What Has Darwinism Ever Done?

Back in the early days of this humble blog, we wrote Discovery Institute: Toad-Tested Medicine! in response to a claim by the Discovery Institute’s Michael Egnor that the theory of evolution is useless in the practice of medicine. We said if that were true, it would make no sense to test medicine on monkeys instead of on creatures that were much easier to obtain and keep in the lab.

Like all fanatics, the Discoveroids never give up on an argument. This appears today at their creationist blog: Why Not Darwinian Medicine?, and it has no author’s by-line. Here are some excerpts, with bold font added by us for emphasis, and occasional Curmudgeonly interjections that look [like this]:

On a classic episode of ID the Future [Ooooooooooooh! A Discoveroid podcast!], host Ray Bohlin interviews fellow biologist Jonathan Wells about the interaction of evolutionary theory and medicine.

Jonathan Wells? Wow — it’s been years since we’ve seen that name. He’s a Discoveroid fellow and the author of Icons of Evolution, a creationist classic. We wrote about him in Discovery Institute: The Genius of Jonathan Wells.

The Discoveroids’ post is very brief. Their next paragraph consists of three questions, which we assume their podcast will answer:

Has Darwinism furthered healthcare? What about our understanding of antibiotic resistance? And might learning about evolution become a requirement for medical students?

Well, dear reader? Has Darwinism furthered healthcare? As we suggested in our earlier post, it explains why we like to test medicines on animals that are closely related to us. As for whether Darwin’s theory helps physicians to set broken bones, probably not. Physicians have been doing that for millennia. But as long as we’re asking “Has Darwinism furthered …” questions, we have a few others to consider:

• Has Darwinism benefited chemistry?
• Has Darwinism benefited the computer industry?
• Has Darwinism furthered astronomy? Nuclear physics?

No need to go on. You get the idea. But while we’re at it, what in the world has creationism or the “theory” of intelligent design ever accomplished? Anyway, the Discoveroids’ post ends with this:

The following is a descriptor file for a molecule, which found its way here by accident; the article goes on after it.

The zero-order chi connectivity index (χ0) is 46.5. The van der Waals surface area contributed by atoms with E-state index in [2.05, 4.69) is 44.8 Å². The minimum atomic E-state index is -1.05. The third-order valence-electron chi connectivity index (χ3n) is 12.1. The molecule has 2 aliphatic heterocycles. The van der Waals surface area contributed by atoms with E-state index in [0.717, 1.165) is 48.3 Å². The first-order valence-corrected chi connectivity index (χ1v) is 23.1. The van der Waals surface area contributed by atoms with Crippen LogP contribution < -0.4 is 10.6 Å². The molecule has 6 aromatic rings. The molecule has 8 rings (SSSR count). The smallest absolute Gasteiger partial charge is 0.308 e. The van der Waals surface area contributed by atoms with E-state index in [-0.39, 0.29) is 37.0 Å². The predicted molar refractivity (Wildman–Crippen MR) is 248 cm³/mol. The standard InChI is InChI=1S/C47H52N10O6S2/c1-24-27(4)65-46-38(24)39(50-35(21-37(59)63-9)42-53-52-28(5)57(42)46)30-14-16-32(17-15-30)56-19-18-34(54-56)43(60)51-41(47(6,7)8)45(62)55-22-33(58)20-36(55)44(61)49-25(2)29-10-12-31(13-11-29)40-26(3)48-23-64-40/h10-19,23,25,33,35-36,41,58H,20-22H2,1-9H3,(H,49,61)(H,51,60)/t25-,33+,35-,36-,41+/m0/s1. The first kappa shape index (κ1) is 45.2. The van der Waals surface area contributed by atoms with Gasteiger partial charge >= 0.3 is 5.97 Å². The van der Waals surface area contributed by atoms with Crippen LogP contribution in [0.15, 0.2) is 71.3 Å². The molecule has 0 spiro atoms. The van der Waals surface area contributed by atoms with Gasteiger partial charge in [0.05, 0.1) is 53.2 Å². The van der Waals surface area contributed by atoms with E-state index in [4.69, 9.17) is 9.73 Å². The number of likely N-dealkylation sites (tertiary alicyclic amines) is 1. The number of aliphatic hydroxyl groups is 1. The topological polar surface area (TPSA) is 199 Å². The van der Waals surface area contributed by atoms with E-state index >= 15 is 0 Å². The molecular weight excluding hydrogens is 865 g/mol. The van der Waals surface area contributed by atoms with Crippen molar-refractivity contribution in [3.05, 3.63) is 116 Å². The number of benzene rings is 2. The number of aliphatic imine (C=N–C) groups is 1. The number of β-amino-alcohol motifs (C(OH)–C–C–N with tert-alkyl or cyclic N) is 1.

Download the podcast or listen to it here. [Link omitted.]

So there you are. Hey — it’s good to see Jonathan Wells back in action. He was always fun.

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24 responses to “What Has Darwinism Ever Done?

  1. There are so many possible responses. These are some of the snarky ones.
    1. What has the denial of evolution ever done for medicine? “Doc, I have this pain in my back.” “Well, because I know that you aren’t related to a monkey, that means that this orange pill will cure it. You’re lucky that I learned about doubting Darwin in medical school.”
    2. What has denial of evoiution ever done for understaniding resistence to drugs? Or for pest and weed control? Or for testing of medical treatments and nutition? Or for anything else?
    3. What has the 6000-year-old universe ever done for steam power? What has the super-fast micro-evolution after the Flood ever done for electricity and magnitism?
    4. What has the Bible told us about germs, viruses and microscopic parasites? About the Periodic Table of elements?
    5. What has the Pygathorean Theorem ever done for medicine? What has the round Earth ever done for medicine? Plate tectonics?

  2. Michael Fugate

    Since we know even less about gods than we do about humans, then claiming we were made in the image of God is of no use. Common ancestry on the other hand….

  3. “Has Darwinism benefited chemistry?”

    How about Frances Arnold, Nobel Prize 2018, “for the directed evolution of enzymes” https://en.wikipedia.org/wiki/Directed_evolution

  4. And it’s worth quoting: “There are many important disciplines in medicine today, such as microbiology, epidemiology, molecular and population genetics, and mathematical biology, that deal with the real science for which evolutionary biologists routinely claim credit, and these genuine medical disciplines, unlike evolutionary biology, are very important to medicine. We’ve done very well for more than half a century without Darwinian medicine.”

    There are many important disciplines in chemistry today, such as molecular simulation, drug development, catalysis, polymer chemistry, semiconducting materials… that deal with the real science for which atomist scientists routinely claim credit [etc]

  5. Christine Marie Janis

    @Paul Braterman. Funny how molecular and population geneticists are almost invariably found in departments of Evolutionary Biology.

  6. Jon Wells, Encyclopedia of American Loons #409.

    Diagnosis: Appallingly inane crackpot, infuriatingly dense, and reprehensibly dishonest, Wells’s lack of insight and inability to even pretend to begin to understand anything before he starts criticizing it based on personal dislike, is of almost epic proportions. Yet he continues to be shockingly influential.

    However, thar’s gold in them thar loony toons! Jon is no longer a “professor” at some kreationist kollege in Florida, but is now a fully-funded jolly good fellow of the Disco Tute raking in a cool $100,000+ according to the recently published 990. Nice little retirement income. Shockingly well-paid, one might say!

  7. @Christine, indeed: Nothing in biology makes sense except in the light of evolution – Dobzhanski, American Biology Teacher, 1973

    Nothing in evolution makes sense except in the light of population genetics – Lynch, PNAS, 2007

  8. Michael Fugate